Discourse on the Origin of Inequality

by Jean-Jacques Rousseau

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What did Rousseau mean by "the noble savage"?

Quick answer:

Rousseau's noble savage is the person in the state of nature. He is a savage because he has no society and no philosophy. But he is noble because he lives a life of simplicity, not trying to hurt anyone else. Other questions that might be asked about Rousseau's views on the state of nature: 1. What does it mean for people to be "naturally inclined against making others suffer?" How do they show this inclination? 2.

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I have moved this question to this group because it is in the Discourse that Rousseau truly addresses the idea of the noble savage.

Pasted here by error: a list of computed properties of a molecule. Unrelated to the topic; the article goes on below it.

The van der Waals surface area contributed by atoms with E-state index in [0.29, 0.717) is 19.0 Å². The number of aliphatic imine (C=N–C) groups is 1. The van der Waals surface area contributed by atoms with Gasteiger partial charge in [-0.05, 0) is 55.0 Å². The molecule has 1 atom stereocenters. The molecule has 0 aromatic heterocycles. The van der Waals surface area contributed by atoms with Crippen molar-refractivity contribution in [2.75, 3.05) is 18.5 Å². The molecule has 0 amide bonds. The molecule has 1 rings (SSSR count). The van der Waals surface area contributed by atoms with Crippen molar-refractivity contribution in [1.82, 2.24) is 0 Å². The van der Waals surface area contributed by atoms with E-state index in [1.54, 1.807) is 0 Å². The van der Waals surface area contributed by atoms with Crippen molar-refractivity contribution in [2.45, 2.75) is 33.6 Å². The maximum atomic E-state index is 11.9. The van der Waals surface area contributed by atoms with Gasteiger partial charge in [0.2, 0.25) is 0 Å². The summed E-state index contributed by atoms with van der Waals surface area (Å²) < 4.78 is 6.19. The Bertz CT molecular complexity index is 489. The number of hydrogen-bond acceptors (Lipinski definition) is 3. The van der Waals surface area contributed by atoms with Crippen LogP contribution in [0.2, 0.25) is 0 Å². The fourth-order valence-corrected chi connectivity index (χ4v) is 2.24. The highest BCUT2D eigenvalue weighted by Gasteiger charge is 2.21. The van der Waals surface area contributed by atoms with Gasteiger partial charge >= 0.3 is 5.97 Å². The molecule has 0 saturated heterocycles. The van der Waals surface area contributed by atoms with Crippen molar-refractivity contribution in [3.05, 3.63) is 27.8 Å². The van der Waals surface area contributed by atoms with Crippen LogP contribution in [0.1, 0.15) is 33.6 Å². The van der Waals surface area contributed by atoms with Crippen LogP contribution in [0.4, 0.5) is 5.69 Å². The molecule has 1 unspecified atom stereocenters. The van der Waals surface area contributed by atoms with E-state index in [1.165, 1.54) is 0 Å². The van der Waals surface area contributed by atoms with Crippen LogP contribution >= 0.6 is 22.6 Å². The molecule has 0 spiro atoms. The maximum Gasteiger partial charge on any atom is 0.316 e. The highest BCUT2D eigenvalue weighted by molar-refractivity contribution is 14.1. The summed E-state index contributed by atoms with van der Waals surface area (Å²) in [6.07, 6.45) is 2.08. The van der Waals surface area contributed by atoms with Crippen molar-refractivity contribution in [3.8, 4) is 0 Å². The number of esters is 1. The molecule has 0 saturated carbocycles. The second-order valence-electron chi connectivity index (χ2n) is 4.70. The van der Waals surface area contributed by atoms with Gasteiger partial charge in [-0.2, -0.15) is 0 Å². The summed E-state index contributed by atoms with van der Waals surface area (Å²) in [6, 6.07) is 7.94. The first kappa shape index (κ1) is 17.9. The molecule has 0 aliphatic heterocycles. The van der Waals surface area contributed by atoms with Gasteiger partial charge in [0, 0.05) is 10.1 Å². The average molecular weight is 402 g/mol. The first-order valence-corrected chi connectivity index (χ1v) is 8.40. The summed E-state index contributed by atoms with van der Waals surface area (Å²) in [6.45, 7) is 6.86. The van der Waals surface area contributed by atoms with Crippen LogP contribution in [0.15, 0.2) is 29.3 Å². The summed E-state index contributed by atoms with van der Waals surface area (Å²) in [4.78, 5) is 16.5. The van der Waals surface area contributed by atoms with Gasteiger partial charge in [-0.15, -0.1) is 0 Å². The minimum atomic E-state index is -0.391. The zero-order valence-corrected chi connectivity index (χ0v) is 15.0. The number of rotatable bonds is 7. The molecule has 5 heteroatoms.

To Rousseau, human nature is basically good.  Rousseau believed that it was not people's evil nature that causes problems in the world.  Instead, he believed that people started to have more problems as they moved away from the state of nature.

In the state of nature, Rousseau argued, people were noble savages.  They were primitive and did not think much, but they were good and they were happy.  People in that state, Rousseau says, are naturally inclined against making others suffer.  They simply go along, living their own lives and not trying to hurt others.

It is only when people become "civilized" that problems start.  People start to stake out property -- to differentiate between what is theirs (property, tribe, etc) and what is not.  They then start to fight over these things and make elaborate socities based on having more things than other people.

So, to Rousseau, the noble savage is the human being in the state of nature.  It is a savage because it has no civilization and no philosophy.  But it is noble because it lives a good life, not trying to hurt or exploit others.

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